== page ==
In a second Obama term, the Republicans will still be as fiercely opposed to the president, but they also won't have the distinct target of bringing him down, unless they can find a way to try to bring him down with faux-scandal and impeachment. (It is a little-appreciated accomplishment of this administration that it has managed to give its many enemies so little to work with: The one non-scandal that briefly made waves, Solyndra, quickly faded.) Moreover, there is likely to be some rethinking and internal warfare in the Republican Party after another presidential loss (they would have lost the popular vote in five of six elections), and the executive branch staff will no longer be new on the job or frantically trying to deal with the worst economic crisis since the Great Depression.
The best counter-example to such a return to the mean would be FDR’s second campaign, exemplified by the “I welcome their hatred” speech at Madison Square Garden, which fully captured the tone of an angry, still-suffering nation in an ever more direct way than he had in 1932. Roosevelt went on, in his second term, to govern even more ambitiously and aggressively than in the Hundred Days, including waging war on uncooperative members of his own party. This, of course, is the model that many liberals would encourage on Obama.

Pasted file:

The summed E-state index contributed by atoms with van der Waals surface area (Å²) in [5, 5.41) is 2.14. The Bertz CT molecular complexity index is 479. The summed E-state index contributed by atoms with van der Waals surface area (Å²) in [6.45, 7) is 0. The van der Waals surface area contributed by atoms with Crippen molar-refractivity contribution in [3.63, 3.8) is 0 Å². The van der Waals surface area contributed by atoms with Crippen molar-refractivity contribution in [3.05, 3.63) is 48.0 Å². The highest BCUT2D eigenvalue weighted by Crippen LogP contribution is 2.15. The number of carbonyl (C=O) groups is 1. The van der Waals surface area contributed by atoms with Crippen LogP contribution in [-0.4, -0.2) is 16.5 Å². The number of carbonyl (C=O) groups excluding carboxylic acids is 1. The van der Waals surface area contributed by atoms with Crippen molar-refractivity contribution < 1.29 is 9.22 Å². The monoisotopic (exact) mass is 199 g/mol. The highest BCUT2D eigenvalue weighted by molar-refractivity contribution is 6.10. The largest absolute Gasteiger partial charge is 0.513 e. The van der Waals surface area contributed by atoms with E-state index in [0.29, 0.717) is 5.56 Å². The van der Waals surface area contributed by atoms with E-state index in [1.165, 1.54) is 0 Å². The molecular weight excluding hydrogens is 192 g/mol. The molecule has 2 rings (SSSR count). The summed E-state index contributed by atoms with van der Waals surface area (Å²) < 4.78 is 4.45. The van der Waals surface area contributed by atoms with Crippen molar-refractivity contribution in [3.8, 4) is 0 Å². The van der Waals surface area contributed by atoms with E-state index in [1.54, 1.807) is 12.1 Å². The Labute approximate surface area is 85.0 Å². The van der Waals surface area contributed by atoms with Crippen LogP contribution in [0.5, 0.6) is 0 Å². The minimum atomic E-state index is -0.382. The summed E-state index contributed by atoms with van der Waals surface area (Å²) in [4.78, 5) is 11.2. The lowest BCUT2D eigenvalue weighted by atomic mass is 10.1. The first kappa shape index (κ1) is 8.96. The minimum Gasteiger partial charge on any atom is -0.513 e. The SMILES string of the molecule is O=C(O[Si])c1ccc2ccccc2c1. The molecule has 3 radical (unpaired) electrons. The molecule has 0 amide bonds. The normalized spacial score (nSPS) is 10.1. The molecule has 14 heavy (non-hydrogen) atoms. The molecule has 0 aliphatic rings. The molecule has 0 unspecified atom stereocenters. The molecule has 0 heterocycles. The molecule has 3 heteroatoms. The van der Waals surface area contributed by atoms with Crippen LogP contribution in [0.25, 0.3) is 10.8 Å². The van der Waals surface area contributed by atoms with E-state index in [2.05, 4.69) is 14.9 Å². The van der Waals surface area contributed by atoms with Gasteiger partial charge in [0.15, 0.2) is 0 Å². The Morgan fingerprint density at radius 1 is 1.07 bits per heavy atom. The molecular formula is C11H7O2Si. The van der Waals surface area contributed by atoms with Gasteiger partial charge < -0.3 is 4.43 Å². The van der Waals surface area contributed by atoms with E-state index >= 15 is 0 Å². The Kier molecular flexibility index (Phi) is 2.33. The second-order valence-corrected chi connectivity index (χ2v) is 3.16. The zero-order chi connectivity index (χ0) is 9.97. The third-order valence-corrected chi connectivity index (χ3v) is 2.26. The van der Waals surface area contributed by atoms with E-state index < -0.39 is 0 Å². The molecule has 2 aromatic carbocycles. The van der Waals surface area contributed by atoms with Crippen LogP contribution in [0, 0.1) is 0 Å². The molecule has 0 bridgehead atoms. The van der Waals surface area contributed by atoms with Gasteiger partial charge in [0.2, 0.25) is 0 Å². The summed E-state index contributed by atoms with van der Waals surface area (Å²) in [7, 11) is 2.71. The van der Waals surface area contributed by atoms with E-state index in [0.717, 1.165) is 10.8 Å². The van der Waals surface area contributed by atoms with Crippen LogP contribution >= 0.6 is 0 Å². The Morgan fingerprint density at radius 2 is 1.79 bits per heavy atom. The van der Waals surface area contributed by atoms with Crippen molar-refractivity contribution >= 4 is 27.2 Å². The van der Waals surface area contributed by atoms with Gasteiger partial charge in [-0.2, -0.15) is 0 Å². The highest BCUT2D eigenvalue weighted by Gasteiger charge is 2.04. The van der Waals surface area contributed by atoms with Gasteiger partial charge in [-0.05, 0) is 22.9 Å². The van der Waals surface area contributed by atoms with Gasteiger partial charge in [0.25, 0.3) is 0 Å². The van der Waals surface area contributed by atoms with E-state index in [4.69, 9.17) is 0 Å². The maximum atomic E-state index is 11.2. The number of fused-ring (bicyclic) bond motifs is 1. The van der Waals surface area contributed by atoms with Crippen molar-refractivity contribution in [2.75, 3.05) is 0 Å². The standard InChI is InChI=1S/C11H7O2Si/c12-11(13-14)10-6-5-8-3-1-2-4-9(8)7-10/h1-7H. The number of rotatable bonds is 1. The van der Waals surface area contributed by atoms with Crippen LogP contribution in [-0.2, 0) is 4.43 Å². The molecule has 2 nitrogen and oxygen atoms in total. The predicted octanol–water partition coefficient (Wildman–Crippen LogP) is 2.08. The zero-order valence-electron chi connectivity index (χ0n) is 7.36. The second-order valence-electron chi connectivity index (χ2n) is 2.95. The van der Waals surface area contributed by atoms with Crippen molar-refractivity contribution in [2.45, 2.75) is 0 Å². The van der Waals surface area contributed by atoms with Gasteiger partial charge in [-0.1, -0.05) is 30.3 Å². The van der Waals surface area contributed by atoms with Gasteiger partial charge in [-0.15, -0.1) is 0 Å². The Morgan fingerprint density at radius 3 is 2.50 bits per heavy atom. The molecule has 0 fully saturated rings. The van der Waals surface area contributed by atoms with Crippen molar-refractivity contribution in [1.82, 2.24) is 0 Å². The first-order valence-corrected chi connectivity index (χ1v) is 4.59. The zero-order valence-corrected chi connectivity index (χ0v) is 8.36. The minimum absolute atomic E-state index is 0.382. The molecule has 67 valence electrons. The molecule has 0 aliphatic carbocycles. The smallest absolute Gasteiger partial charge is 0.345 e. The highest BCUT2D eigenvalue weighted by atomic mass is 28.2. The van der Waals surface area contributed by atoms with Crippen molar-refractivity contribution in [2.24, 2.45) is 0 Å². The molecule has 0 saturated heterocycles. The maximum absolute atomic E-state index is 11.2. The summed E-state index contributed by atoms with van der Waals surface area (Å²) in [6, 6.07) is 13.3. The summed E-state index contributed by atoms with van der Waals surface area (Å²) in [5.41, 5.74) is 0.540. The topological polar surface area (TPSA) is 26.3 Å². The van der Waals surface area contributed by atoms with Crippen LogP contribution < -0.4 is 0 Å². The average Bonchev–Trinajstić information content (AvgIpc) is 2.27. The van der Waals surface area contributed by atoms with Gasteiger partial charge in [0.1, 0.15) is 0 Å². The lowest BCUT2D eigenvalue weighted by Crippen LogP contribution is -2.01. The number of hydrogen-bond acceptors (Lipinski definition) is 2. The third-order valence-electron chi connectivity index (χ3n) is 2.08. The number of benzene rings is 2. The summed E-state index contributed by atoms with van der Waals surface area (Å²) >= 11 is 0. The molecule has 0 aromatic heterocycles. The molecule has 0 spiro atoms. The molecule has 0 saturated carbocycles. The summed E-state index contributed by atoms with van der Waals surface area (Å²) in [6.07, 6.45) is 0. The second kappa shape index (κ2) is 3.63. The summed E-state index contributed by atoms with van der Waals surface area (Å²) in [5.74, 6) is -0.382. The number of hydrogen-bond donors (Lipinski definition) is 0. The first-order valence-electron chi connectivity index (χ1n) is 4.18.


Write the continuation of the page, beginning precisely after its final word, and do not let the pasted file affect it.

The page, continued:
But even if the economy is flat, the circumstances Obama faces would be very different from Roosevelt's (unemployment averaged 16.6% in 1936), and it would be a tactical mistake to expect the Occupy movement to fill the gap, providing the energy and media focus for a left-populist mode of governing. Using the dubious method of counting “likes” on Facebook, which Micah Sifry of TechPresident.org touted last October as showing the movement doubling in size every eight days, it has essentially been flat, at about 3 million “likes,” since mid-December. Why that happened is a question for another article, but it's enough to say that it is unlikely that either the Occupy movement or the Tea Party will be major factors in the political world of 2013.
The challenge, then, is how to bring the issues raised by Occupy to life in a calmer, cooler political environment. The fact that the incomes of the top 0.01 percent rose by more than one fifth in 2010, while 90 percent of the country lost ground, is a deserving source of outrage. Facts such as these ought to spur some concerted effort to lift the conditions of the country’s non-privileged elite.
The Obama administration missed some opportunities by failing to respond appropriately to the tone of politics in the hot period. But now there's a danger that, over-learning the mistakes of the recent past, we won't quite adapt to the next political era. On balance, there's a lot more potential to make real change in a calmer political environment, especially with a president who is well adapted for it. But we have to remember what people were angry about in the first place.
Mark Schmitt is a senior fellow at the Roosevelt Institute and former editor of The American Prospect.